So it was past midday before we actually got going on what we had come together to discuss: how Stonewall could become trans-inclusive from now on. Ruth started this part of the meeting by saying that from now on, Stonewall was going to be a trans ally. This was great news. Then she presented 3 options for us to discuss. These options were about how Stonewall would be a trans ally. The options were:

  1. Have Stonewall change its constitution and other articles in order to become a full LGBT organisation in its own right, and conduct trans-inclusive work from there on in.
  2. Have Stonewall create a spin-off trans organisation that would receive initial funding and training from Stonewall in order to get it on its feet, but which would then become a fully separate organisation that worked with Stonewall on trans issues while Stonewall itself remained a trans ally LGB group.
  3. That Stonewall change its constitution and other articles in order to become a grant-providing organisation that would give money to existing (and possibly future) trans organisations in order to help them do their work better.

There was an implied fourth option: That Stonewall stay the hell out of trans rights and leave us to do it ourselves. Everyone rejected that right off.

Everyone also rejected option 3. Changing Stonewall into a grant-providing organisation for trans groups is not only an unwieldy and patriarchal idea but it also creates an extra layer of administration that would mean trans groups would have to follow Stonewall guidelines in order to receive funding, while in addition Stonewall would have to follow funding guidelines of its own; so the poor trans group has to dance to two sets of strings in tandem. It’s an unworkable idea but a fair few trans groups had been suggesting Stonewall should give them money, so we had to look at this as an option. Thankfully it was dismissed en masse.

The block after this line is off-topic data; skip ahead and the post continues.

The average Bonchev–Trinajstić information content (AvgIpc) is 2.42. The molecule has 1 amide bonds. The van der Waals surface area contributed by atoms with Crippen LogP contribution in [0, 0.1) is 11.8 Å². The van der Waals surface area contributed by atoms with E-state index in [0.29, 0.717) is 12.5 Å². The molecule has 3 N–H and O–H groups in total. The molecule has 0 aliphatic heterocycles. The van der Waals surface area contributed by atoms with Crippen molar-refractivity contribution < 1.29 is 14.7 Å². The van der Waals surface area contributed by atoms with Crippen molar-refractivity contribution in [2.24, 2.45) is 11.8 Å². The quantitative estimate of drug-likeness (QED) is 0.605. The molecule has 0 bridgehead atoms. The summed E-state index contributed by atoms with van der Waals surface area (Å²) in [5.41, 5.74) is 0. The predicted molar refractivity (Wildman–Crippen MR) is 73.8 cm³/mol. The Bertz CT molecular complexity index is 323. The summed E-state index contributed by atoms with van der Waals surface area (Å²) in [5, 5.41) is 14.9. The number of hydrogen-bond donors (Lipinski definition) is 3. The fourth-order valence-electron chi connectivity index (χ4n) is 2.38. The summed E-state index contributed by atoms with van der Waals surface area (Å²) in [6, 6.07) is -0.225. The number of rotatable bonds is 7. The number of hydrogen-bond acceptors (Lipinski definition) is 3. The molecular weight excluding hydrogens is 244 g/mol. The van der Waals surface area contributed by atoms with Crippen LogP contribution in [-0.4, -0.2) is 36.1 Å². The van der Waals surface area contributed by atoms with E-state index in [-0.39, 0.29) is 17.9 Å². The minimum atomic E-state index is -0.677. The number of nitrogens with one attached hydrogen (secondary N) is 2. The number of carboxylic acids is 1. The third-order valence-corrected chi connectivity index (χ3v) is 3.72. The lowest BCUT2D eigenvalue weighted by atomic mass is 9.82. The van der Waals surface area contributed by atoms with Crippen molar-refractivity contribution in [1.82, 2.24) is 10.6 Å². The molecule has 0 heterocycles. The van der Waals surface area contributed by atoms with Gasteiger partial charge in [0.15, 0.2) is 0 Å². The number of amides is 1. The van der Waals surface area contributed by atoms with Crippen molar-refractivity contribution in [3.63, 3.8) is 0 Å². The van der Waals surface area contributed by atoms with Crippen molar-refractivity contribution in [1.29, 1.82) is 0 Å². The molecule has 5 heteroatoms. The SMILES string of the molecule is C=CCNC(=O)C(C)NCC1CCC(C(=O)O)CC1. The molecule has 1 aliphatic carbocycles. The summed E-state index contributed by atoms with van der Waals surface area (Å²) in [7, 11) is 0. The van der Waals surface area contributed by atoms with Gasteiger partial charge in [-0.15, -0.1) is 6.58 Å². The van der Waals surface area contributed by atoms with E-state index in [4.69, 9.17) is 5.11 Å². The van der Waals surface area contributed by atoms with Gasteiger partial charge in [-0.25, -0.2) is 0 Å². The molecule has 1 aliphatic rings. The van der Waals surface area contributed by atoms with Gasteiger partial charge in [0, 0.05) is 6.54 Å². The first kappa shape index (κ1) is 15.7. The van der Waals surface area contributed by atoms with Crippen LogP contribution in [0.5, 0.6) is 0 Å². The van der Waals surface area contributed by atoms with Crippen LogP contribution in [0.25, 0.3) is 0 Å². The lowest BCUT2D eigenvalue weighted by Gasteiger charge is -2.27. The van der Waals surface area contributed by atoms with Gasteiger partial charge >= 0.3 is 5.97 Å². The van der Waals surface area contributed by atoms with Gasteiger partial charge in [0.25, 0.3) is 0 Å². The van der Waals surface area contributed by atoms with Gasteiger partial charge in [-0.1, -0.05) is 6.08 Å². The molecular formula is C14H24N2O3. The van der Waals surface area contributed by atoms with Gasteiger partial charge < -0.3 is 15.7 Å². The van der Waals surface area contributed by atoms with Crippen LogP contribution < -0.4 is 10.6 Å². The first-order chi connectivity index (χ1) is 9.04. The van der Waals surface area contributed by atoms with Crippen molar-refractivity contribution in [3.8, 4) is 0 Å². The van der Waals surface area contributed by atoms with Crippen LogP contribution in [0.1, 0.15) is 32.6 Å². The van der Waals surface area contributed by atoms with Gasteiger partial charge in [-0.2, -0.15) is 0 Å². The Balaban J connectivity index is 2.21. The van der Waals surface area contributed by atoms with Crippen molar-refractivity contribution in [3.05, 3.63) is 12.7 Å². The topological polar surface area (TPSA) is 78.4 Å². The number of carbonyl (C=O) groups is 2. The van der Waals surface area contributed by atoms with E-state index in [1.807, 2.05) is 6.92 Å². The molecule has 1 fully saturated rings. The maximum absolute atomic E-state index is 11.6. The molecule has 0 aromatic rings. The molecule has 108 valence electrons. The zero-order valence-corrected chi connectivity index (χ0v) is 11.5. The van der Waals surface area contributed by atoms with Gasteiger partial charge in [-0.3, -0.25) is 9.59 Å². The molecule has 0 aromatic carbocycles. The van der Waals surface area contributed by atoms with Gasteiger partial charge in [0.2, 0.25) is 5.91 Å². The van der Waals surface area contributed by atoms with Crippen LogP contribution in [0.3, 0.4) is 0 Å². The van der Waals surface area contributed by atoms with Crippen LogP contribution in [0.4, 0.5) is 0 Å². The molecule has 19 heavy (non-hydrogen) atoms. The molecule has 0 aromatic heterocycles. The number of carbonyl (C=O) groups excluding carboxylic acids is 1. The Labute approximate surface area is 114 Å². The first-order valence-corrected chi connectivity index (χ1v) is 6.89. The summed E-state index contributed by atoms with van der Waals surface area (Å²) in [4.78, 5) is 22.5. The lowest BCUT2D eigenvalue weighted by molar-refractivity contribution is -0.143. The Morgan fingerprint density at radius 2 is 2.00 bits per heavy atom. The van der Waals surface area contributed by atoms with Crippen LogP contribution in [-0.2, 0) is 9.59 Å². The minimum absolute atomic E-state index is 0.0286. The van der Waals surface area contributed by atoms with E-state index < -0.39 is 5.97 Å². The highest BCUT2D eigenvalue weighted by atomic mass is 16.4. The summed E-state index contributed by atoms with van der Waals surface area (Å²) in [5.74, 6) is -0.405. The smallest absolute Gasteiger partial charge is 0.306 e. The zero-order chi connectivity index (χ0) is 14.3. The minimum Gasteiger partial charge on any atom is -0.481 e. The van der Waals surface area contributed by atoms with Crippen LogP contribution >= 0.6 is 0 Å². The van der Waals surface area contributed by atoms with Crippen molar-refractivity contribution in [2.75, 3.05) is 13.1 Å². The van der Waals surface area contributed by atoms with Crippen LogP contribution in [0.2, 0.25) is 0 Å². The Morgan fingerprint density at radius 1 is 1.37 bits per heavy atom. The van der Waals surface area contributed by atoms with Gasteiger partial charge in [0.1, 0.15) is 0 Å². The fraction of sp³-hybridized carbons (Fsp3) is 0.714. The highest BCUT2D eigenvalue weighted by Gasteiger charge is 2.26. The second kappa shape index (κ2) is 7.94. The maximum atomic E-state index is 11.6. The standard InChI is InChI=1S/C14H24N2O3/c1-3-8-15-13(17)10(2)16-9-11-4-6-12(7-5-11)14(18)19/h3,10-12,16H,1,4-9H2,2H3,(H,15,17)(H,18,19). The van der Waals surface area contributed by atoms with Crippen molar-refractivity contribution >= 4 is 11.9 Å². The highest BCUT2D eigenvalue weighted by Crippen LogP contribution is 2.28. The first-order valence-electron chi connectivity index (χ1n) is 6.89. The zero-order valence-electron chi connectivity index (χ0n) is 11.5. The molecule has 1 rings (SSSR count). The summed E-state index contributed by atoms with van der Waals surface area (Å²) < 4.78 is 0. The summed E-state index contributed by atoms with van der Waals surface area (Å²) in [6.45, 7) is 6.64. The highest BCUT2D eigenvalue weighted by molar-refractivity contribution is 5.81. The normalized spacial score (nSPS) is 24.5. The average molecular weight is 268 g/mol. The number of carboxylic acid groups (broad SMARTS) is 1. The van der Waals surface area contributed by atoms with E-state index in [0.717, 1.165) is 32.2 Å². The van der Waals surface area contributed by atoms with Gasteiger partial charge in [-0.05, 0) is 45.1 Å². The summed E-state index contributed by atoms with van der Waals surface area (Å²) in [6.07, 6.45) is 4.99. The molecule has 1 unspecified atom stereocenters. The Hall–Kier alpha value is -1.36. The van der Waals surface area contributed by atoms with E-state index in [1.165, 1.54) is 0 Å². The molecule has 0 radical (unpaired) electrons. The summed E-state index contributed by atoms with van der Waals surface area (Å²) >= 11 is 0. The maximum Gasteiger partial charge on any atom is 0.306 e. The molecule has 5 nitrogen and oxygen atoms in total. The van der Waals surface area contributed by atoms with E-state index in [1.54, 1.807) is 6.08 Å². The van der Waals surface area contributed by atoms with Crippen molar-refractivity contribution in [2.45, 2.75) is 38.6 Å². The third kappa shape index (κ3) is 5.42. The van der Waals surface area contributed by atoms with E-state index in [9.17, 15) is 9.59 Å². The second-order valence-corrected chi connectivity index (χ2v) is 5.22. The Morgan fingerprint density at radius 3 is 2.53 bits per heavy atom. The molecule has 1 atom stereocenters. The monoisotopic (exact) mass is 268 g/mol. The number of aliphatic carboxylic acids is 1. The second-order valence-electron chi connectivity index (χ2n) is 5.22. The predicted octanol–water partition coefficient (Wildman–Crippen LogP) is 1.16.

I am personally more in favour of option 1 but I will admit I posited option 2 in Stonewall and the Trans Community, my paper submitted to Stonewall and the Facebook group before the meeting. Setting up a separate group runs the risk of that group eventually degenerating into another Press For Change, rather than remaining strong and effective. It also has the problem of having to build up its own brand in the shadow of a larger organisation, rather than simply taking advantage of that larger organisation’s existing reputation.

Nevertheless, option 2 also has some clear advantages of its own – autonomy being the prime one. There’s a lot to still consider here, and I’m sure staff at Stonewall will be working on it.

Discussing these three options took up the majority of the rest of the day; with a final presentation of findings being the finale of the meeting. In the end, there was a fair amount of consensus, which I was pleased to see. We don’t all see eye-to-eye and we all have our different reasons for being activists in the community but, as I’ve said many times before, we all want the same thing in the end and today we showed that. We all want to work together and now that Stonewall is wanting to work with us rather than against us, we are willing to give them a chance to do that.

I’m interested to see what happens from here. There will be more consultations in the next few months, with trans people of colour; disabled trans people and also intersex people. Their views will feed into the deliberations, as will our views from today. Apparently we can expect a report some time in January, followed by a final decision in April on how Stonewall is going to pursue trans rights in the future. Personally, I’m looking forward to a bright future.